Research Article

Pancreatitis Associated with Parathyroidectomy

Ileana Horattas1, Mark Horattas2* and Elya Vasiliou3
1Department of Suregry, Northeastern Ohio Medical University, USA
2Department of Suregry, Cleveland Clinic Akron General, USA
3Department of Suregry, Summa Akron City Hospitals, USA

*Corresponding author: Mark C. Horattas, Department of Suregry, Cleveland Clinic Akron General, OH 44333, 1543 N Hametown Rd, Akron, USA

Published: 14 Jul 2017
Cite this article as: Horattas I, Horattas M, Vasiliou E. Pancreatitis Associated with Parathyroidectomy. Clin Surg. 2017; 2: 1562.


Hyperparathyroidism (HPTH) has been recognized as a rare cause of pancreatitis. There may also be an association between surgery for hyperparathyroidism and the subsequent development of acute pancreatitis as well, but there is not a consensus in the published literature. We encountered a patient who developed acute pancreatitis immediately following parathyroidectomy, complicated by the development of a subsequent pancreatic pseudocyst. A subsequent review of one surgeon’s experience with HPTH and pancreatitis over a ten year period revealed only this index case here presented out of a total of the 229 patients undergoing an operation for hyperparathyroidism (0.4% incidence). These findings and a thorough review of the current literature indicate that the relationship between parathyroidectomy and pancreatitis is limited to several case reports and the results of one prospective study that have not been replicated. However, an index of suspicion for the diagnosis of acute pancreatitis should be considered in those patients who may develop abdominal pain following parathyroidectomy for HPTH.


Primary hyperparathyroidism (HPTH) is a common endocrine disorder that has been accepted as a rare cause of both acute and chronic pancreatitis [1-5]. This association was studied as early as 1957 by Cope et al. who suggested that HPTH primarily caused pancreatitis secondary to elevated serum calcium [6]. Additional mechanisms have been discussed in the literature since those initial reports.
Parathyroidectomy as a precipitating factor in pancreatitis has been less well studied through case reports and few formal investigations [7-11]. The purpose of this report is to present the case of a patient who developed complicated pancreatitis immediately following parathyroidectomy and a review of one surgeon’s experience with this occurrence, as well as to review the current body of literature on this topic.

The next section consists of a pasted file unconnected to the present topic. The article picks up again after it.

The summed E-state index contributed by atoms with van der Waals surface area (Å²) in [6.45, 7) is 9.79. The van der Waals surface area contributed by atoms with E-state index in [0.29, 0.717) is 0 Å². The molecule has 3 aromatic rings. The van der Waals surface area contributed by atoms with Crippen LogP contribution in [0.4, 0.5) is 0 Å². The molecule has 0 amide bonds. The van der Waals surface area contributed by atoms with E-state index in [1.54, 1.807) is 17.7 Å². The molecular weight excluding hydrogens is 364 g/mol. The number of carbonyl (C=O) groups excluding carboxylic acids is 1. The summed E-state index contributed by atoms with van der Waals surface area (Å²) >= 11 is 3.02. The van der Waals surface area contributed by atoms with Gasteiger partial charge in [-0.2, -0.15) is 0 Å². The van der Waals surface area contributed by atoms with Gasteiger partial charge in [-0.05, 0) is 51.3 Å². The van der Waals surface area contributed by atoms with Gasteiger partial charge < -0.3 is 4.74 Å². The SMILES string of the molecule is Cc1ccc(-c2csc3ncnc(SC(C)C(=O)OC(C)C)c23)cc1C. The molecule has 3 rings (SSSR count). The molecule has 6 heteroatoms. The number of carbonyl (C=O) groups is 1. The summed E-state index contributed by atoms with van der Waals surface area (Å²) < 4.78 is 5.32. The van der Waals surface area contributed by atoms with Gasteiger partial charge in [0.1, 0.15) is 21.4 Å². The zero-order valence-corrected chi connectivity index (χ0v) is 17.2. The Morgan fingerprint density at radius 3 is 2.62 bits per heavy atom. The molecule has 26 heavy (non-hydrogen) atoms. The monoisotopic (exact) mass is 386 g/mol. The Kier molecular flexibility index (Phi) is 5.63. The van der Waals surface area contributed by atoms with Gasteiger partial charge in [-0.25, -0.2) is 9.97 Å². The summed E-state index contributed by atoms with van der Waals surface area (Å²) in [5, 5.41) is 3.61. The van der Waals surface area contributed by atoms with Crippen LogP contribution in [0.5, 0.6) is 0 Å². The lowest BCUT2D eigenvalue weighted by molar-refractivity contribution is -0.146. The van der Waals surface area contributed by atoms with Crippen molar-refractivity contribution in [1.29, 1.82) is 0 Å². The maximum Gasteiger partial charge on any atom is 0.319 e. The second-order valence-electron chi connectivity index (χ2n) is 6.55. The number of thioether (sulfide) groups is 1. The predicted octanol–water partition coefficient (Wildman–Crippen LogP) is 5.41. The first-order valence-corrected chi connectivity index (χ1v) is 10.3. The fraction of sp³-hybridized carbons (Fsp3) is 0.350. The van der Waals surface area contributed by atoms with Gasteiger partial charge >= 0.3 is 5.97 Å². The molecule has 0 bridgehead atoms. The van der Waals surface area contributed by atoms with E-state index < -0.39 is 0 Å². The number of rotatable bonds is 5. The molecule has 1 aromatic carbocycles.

Background and Methods

One patient presented with acute pancreatitis within his first postoperative day following parathyroidectomy without any common risk factors associated with the disease. This prompted a review the literature on the topic of pancreatitis precipitated by surgery for HPTH. As the literature presented inconclusive results, one surgeon reviewed the occurrence in his own practice of surgically treated HPTH cases over a ten-year period. The data was analyzed only for the occurrence of pancreatitis in these patients with follow-up ranging 1 to 11 years post-operation. Pertinent laboratory values are presented for the index patient case but were not available for a large portion of the patients reviewed over the ten year period, and further detailed analysis was not within the scope of this study.


A 50-year-old presented to the emergency department (ED) on postoperative day one with chief complaint of epigastric abdominal pain radiating to the back with associated nausea. Medical history was significant for hyperparathyroidism with parathyroidectomy for removal of a 1.3 g adenoma measuring 3 × 1 × 0.3 cm. He had no prior history of pancreatitis or problems with abdominal pain. Medications were limited to 500 mg of calcium daily and 5 mg/325 mg of acetaminophen/ oxycodone for pain control. The patient denied a history of tobacco use, noting only occasional alcohol use without any recent consumption. Family medical history was noncontributory.
On examination the patient had findings consistent with pancreatitis, particularly epigastric tenderness. Laboratory abnormalities included a white blood cell count of 17,000 with 82.3% segmented neutrophils, a lipase of 3079 U/L, a potassium level of 3.1 mEq/L, and an alkaline phosphatase of 159 U/L. The patient’s serum calcium was 9.1 mg/dL, decreased from a preoperative level of 10.9 mg/dL. All other laboratory values including total bilirubin, aspartate transaminase (AST), and alanine transaminase (ALT) were within normal limits. Computed tomography (CT) was performed with results demonstrating infiltrative findings in the peripancreatic fat planes consistent with pancreatitis.